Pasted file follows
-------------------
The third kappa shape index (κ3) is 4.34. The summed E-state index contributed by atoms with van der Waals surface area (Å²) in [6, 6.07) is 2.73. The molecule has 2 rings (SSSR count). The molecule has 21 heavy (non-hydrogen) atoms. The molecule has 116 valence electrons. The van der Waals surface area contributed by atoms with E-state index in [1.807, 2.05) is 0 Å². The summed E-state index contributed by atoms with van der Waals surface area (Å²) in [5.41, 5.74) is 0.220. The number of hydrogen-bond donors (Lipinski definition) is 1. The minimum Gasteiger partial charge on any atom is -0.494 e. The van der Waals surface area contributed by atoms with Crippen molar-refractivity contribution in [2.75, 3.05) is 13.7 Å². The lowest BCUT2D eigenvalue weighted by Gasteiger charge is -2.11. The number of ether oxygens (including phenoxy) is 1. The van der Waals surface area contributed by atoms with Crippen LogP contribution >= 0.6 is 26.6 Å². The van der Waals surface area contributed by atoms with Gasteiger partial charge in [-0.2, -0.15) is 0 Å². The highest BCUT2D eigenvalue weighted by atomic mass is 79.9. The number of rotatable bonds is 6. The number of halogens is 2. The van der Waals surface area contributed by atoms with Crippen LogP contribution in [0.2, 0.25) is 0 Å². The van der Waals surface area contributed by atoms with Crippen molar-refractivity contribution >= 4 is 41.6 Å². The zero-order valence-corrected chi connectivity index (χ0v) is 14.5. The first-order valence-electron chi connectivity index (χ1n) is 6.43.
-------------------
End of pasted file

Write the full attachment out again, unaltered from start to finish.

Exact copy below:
The third kappa shape index (κ3) is 4.34. The summed E-state index contributed by atoms with van der Waals surface area (Å²) in [6, 6.07) is 2.73. The molecule has 2 rings (SSSR count). The molecule has 21 heavy (non-hydrogen) atoms. The molecule has 116 valence electrons. The van der Waals surface area contributed by atoms with E-state index in [1.807, 2.05) is 0 Å². The summed E-state index contributed by atoms with van der Waals surface area (Å²) in [5.41, 5.74) is 0.220. The number of hydrogen-bond donors (Lipinski definition) is 1. The minimum Gasteiger partial charge on any atom is -0.494 e. The van der Waals surface area contributed by atoms with Crippen molar-refractivity contribution in [2.75, 3.05) is 13.7 Å². The lowest BCUT2D eigenvalue weighted by Gasteiger charge is -2.11. The number of ether oxygens (including phenoxy) is 1. The van der Waals surface area contributed by atoms with Crippen LogP contribution >= 0.6 is 26.6 Å². The van der Waals surface area contributed by atoms with Gasteiger partial charge in [-0.2, -0.15) is 0 Å². The highest BCUT2D eigenvalue weighted by atomic mass is 79.9. The number of rotatable bonds is 6. The number of halogens is 2. The van der Waals surface area contributed by atoms with Crippen LogP contribution in [0.2, 0.25) is 0 Å². The van der Waals surface area contributed by atoms with Crippen molar-refractivity contribution >= 4 is 41.6 Å². The zero-order valence-corrected chi connectivity index (χ0v) is 14.5. The first-order valence-electron chi connectivity index (χ1n) is 6.43.